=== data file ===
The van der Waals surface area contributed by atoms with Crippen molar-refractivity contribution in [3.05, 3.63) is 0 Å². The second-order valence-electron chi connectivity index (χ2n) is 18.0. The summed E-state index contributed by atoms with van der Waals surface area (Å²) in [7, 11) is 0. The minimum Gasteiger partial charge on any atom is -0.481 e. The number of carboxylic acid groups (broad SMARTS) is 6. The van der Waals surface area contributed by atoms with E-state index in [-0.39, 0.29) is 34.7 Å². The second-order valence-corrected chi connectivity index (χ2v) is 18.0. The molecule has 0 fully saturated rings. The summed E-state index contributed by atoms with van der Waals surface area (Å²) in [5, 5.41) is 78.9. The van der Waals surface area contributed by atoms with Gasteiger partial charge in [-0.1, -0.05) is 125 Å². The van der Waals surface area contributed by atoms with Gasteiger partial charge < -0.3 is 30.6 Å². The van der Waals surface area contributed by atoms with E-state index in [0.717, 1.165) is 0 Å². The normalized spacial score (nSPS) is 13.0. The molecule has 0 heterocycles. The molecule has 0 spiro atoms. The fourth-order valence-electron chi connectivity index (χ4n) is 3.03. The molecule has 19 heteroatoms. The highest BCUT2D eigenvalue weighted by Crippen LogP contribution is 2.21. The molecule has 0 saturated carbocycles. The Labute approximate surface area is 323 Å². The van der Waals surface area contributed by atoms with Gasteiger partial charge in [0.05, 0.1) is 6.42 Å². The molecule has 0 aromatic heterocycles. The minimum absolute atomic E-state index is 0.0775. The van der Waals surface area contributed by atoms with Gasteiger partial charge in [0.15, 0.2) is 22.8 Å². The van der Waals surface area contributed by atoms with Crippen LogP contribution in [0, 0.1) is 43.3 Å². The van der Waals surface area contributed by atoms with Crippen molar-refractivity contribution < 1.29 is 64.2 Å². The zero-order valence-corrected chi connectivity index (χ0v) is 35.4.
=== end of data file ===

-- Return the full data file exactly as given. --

The van der Waals surface area contributed by atoms with Crippen molar-refractivity contribution in [3.05, 3.63) is 0 Å². The second-order valence-electron chi connectivity index (χ2n) is 18.0. The summed E-state index contributed by atoms with van der Waals surface area (Å²) in [7, 11) is 0. The minimum Gasteiger partial charge on any atom is -0.481 e. The number of carboxylic acid groups (broad SMARTS) is 6. The van der Waals surface area contributed by atoms with E-state index in [-0.39, 0.29) is 34.7 Å². The second-order valence-corrected chi connectivity index (χ2v) is 18.0. The molecule has 0 fully saturated rings. The summed E-state index contributed by atoms with van der Waals surface area (Å²) in [5, 5.41) is 78.9. The van der Waals surface area contributed by atoms with Gasteiger partial charge in [-0.1, -0.05) is 125 Å². The van der Waals surface area contributed by atoms with Gasteiger partial charge < -0.3 is 30.6 Å². The van der Waals surface area contributed by atoms with E-state index in [0.717, 1.165) is 0 Å². The normalized spacial score (nSPS) is 13.0. The molecule has 0 heterocycles. The molecule has 0 spiro atoms. The fourth-order valence-electron chi connectivity index (χ4n) is 3.03. The molecule has 19 heteroatoms. The highest BCUT2D eigenvalue weighted by Crippen LogP contribution is 2.21. The molecule has 0 saturated carbocycles. The Labute approximate surface area is 323 Å². The van der Waals surface area contributed by atoms with Gasteiger partial charge in [0.05, 0.1) is 6.42 Å². The molecule has 0 aromatic heterocycles. The minimum absolute atomic E-state index is 0.0775. The van der Waals surface area contributed by atoms with Gasteiger partial charge in [0.15, 0.2) is 22.8 Å². The van der Waals surface area contributed by atoms with Crippen LogP contribution in [0, 0.1) is 43.3 Å². The van der Waals surface area contributed by atoms with Crippen molar-refractivity contribution < 1.29 is 64.2 Å². The zero-order valence-corrected chi connectivity index (χ0v) is 35.4.